As the Trump administration threatens to soften strict mpg rules through to 2025, in question is whether consumers will be winners or losers in the process.
Clear in any case is money is on the line: big money. Carmakers have said federal rules intended to drive average window sticker values up from 25.1 mpg today to the high 30s in the next eight years will cost them over $200 billion, sap profits from high-tech cars they cannot sell, and drive up prices.
That, plus the fact political winds have shifted in an opposite direction from the Obama administration’s stance, has led them to push hard saying their customers will also come out losers if rules are not relaxed.
But not so fast, say consumer watchdogs including the Consumer Federation of America, and Consumers Union. The latter says automaker and oil company lobbyists are sticking to the typical modus operandi of crying foul in the name of the public good. Per usual negotiation practice, it’s implied, big industry interests are actually just throwing what they can on the wall to see what sticks.
As such, the advocates for those with the weakest voices and shallowest pockets in America – consumers, including those with low incomes – have beaten the band that consumers will come out winners if mpg rules for 2022-2025 are left in place.
This they are doing without even touching on whether greenhouse emissions cause global warming. Instead, parsing facts as they see them, consumer advocates say they are championing American consumer interests which automakers have asserted they also defend.
A Regulated Industry
It is true that automakers have to comply with a lot regulations. As those responsible for products that carry human beings around while emitting gases into the air everyone breathes, legislators have held them to very strict account.
The prospect therefore of a yet-higher bar for carmakers to jump over is really nothing new. To date, the U.S. EPA has said carmakers are making the grade with Corporate Average Fuel Economy (CAFE) rules – even staying ahead of the curve in most cases – while simultaneously reporting record sales and profits. For this reason, the Obama EPA said they can stay the course to further reduce pollution and petroleum use.
But with the Obama administration’s move to lock in 2022-2025 rules in January ahead of an April 2018 deadline, Trump and his new EPA administrator Scott Pruitt may lend an ear to carmakers’ arguments and reopen these to review. It’s believed they also may try to legally overturn California’s waiver to set its own strict rules which also make carmakers jump through hoops, and thus cost them money.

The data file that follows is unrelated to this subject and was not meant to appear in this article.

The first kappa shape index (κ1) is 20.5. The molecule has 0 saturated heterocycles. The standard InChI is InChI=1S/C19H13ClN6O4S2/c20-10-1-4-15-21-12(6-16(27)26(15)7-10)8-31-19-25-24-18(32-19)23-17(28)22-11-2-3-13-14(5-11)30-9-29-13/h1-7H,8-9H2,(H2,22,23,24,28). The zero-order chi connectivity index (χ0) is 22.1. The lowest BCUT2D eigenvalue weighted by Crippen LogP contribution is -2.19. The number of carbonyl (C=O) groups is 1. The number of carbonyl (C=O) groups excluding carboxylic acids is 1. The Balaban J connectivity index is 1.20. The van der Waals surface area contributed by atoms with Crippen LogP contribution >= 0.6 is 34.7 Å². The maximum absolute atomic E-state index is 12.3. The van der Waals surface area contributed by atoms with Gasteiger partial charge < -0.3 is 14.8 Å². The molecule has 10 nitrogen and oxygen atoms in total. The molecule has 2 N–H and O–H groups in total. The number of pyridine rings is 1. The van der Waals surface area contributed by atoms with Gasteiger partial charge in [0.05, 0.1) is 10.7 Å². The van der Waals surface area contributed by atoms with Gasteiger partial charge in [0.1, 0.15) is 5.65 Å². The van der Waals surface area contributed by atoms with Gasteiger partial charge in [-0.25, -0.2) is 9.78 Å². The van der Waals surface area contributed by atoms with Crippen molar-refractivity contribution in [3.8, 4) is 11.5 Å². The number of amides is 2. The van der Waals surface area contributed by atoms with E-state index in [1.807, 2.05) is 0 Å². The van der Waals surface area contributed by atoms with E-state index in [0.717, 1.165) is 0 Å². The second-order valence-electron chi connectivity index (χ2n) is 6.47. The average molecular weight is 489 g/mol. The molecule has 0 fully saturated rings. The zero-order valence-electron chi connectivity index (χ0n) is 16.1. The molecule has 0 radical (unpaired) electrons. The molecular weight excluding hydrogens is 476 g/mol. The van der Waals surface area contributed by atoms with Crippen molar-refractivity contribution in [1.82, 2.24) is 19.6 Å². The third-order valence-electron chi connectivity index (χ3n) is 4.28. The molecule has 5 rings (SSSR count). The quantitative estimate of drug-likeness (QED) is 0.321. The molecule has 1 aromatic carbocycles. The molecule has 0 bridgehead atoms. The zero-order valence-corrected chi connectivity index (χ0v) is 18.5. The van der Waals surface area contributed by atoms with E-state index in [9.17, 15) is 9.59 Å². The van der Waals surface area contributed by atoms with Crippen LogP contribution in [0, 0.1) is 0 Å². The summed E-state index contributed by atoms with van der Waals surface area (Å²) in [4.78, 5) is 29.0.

In a report by Synapse Energy Economics, Inc prepared for Consumers Union, further data was parsed to make the case that consumers stand to save significant money if carmakers continue with ever-tightening rules.
Since 1997, the report found average new car and light truck sales prices have been relatively flat and used car prices have slightly fallen.
This plus unexpected declines in fuel prices have keep money in consumers’ pockets, say the authors of the report, Tyler Comings and Avi Allison.
“If fuel economy had not improved from 2005 through 2015 (i.e. if it had stayed at 20 mpg),” say the authors, “households would have spent 25 percent more on fuel in 2015 than they actually did. By 2015, the average household saved $523 in fuel annually, based on fleet-wide efficiency gains since 2005.”
This in turn, said Shannon Baker-Branstetter, policy counsel for Consumers Union, meant stimulation to the U.S. economy in direct contradiction to the Auto Alliance’s picture that jobs and economic gain will be forfeited.
“Multiplied by millions of new cars each year, that’s billions of dollars going back into our economy, and supporting thousands of jobs. Fuel economy standards are a win-win for everyone,” said Baker-Branstetter.
It’s been said there are three kinds of lies: lies, darned lies, and statistics. Who has the ultimate truth will surely be debated further, but for its part the Auto Alliance, representing 77 percent of U.S. car sellers, begs to differ.
“Over the past 23 years, automakers have added new emission control and fuel-efficient technologies, safety features, connectivity and infotainment technologies and other features drivers increasingly demand,” said the Auto Alliance in a report of its own that has since been removed from its place on its website. “These new features, combined with the growing demand for SUVs and light trucks, caused average new car prices to increase by more than 60 percent since the early 90s.”
At the same time, says the Auto Alliance, average new car prices have indeed gone up.
“In December 2015, the Kelly Blue Book reported the estimated average transaction price for light vehicles in the United States had reached an all-time high of $34,428,” said the Auto Alliance. “As noted in the figure above, as new car prices increased, interest rates dropped dramatically and remained low, making it possible for consumers to continue buying new light-duty vehicles. As a result, the increased vehicle cost was offset by the low cost of capital. In addition, average loan terms have lengthened significantly, approaching seven year terms. While this trend allows consumers to keep their monthly payments affordable, the risk is that the vehicle could depreciate below the remaining loan amount before it is paid off, leaving the consumer ‘under water.’”